By Jim Garamone
American Forces Press Service
Underlying the strategy is a point that President Barack Obama has made clear, that Libyan strongman Moammar Gadhafi “has lost legitimacy to lead, he’s lost the confidence of his people and should leave,” Donilon said.
“First, we did work to ensure that the international community spoke with one voice on this, the United States, the Europeans, the U.N., the Arab League, African Union and others deliver a clear message,” Donilon said.
The large number of nations condemning Gadhafi demonstrates his isolation, he said.
led with strong sanctions against United States , Donilon said, including freezing more than $32 billion of the Gadhafi regime’s assets. Libya
“We’ve coordinated additional sanctions with our European partners and they have enhanced those sanctions just in the last day or so,” he said.
The president also made it clear that the world will hold members of the Gadhafi regime accountable before the International Criminal Court, Donilon said.
“And we are going to be expanding these designations along the way, including using our intelligence assets to monitor Libyan activities,” he said.
Gadhafi’s minions who are executing his plans “need to think very carefully about this,” Donilon said. “They need to think about what they’re doing to their fellow citizens and they need to think about what the consequences are.
“Walking away now versus participating,” he continued, “is the difference between the international community pursuing them to justice, and all the way, and a different future.”
“We’re coordinating directly with them to provide assistance and determine the best ways we can support their aspirations and understand their leadership structures and their intentions,” he said. “We want to hear from them about the situation on the ground, what their plans are, what their recommendations are.”
Secretary of State Hillary Rodham Clinton intends to meet with opposition representatives next week, Donilon said, and the
is prepared to send diplomats to the rebel stronghold of United States . Benghazi
“This will be helpful to our understanding of the situation on the ground, allow us to facilitate humanitarian assistance,” he said.
Meanwhile, Donilon said, the
is providing humanitarian assistance to the Libyan people and those leaving United States . Libya
also is pursuing a range of military options, Donilon said, in conjunction with allies. NATO is increasing the number of ships in the central United States Mediterranean. NATO defense ministers also agreed to move ahead with detailed operational planning on two projects: humanitarian relief and more active enforcement of the arms embargo.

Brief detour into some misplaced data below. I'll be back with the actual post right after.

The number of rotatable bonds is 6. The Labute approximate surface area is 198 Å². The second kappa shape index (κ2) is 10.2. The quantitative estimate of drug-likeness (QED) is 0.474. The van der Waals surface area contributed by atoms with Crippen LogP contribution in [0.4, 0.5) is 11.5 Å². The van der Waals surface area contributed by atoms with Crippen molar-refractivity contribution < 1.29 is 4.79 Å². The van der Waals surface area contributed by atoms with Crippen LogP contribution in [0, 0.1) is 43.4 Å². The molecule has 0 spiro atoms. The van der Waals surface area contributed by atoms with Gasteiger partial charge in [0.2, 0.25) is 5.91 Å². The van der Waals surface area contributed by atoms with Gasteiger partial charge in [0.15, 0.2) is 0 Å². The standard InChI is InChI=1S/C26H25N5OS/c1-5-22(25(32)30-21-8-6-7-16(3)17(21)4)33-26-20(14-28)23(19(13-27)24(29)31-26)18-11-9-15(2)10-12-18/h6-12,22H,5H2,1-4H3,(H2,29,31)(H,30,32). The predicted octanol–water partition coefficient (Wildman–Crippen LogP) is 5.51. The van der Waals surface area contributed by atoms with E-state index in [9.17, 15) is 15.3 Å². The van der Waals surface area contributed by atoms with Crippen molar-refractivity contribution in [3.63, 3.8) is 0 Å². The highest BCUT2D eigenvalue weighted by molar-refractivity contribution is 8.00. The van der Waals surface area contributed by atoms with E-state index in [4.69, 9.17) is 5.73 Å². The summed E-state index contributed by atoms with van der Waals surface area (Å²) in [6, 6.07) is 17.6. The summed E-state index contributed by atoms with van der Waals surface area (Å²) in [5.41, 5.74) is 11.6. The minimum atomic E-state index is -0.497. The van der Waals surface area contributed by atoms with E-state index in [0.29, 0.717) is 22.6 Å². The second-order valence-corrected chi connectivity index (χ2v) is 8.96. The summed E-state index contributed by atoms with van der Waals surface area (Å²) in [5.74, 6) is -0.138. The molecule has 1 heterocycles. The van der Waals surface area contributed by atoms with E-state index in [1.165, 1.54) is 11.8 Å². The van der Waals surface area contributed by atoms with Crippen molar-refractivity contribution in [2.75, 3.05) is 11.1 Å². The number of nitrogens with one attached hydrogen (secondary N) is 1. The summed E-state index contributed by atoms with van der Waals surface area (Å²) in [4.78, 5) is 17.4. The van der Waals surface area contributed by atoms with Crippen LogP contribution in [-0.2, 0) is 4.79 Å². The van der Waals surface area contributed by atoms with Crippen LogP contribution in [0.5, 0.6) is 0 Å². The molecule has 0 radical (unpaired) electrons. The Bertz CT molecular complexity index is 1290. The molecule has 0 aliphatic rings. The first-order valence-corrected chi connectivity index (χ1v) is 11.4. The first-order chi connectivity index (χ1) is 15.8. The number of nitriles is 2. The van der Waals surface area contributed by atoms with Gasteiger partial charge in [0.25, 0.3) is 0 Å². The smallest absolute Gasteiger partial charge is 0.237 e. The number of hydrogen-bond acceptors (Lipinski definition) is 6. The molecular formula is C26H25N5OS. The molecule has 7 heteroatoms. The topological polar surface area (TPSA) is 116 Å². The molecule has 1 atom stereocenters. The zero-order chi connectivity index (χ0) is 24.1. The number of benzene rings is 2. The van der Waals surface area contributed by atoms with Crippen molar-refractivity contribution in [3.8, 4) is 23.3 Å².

NATO defense ministers also are continuing plans for the full range of possibilities including a no-fly zone, the national security advisor said.
“These plans will be presented next week at NATO,” he said.
Earlier this week NATO agreed to put AWACs up over the
Mediterranean around the clock to expand surveillance and coordination.
The NATO defense ministers stressed that any action had to have a sound legal basis and regional support.
“It’s not just regional rhetorical support,” Donilon said. “We’re going to be seeking actual support by those nations -- the Arab League, the [Gulf Cooperative Council] and the African nations -- to participate in any of these efforts as they go forward.”
will also work in the closest way possible with the European Union to address the situation, the national security advisor said. United States
“Beyond this, we’re exploring additional sanctions by the United Nations Security Council resolution that will permit more active steps,” he said. “As we develop scenarios, as we develop planning in response to the situation on the ground, if we need additional United Nations Security Council authorities we will go get that.”
The situation in
is fluid and won’t be resolved overnight, Donilon said. Libya
“But I think looking at our efforts here … we’ve acted quite swiftly and steadily to ramp up our efforts” concerning
,” he said. Libya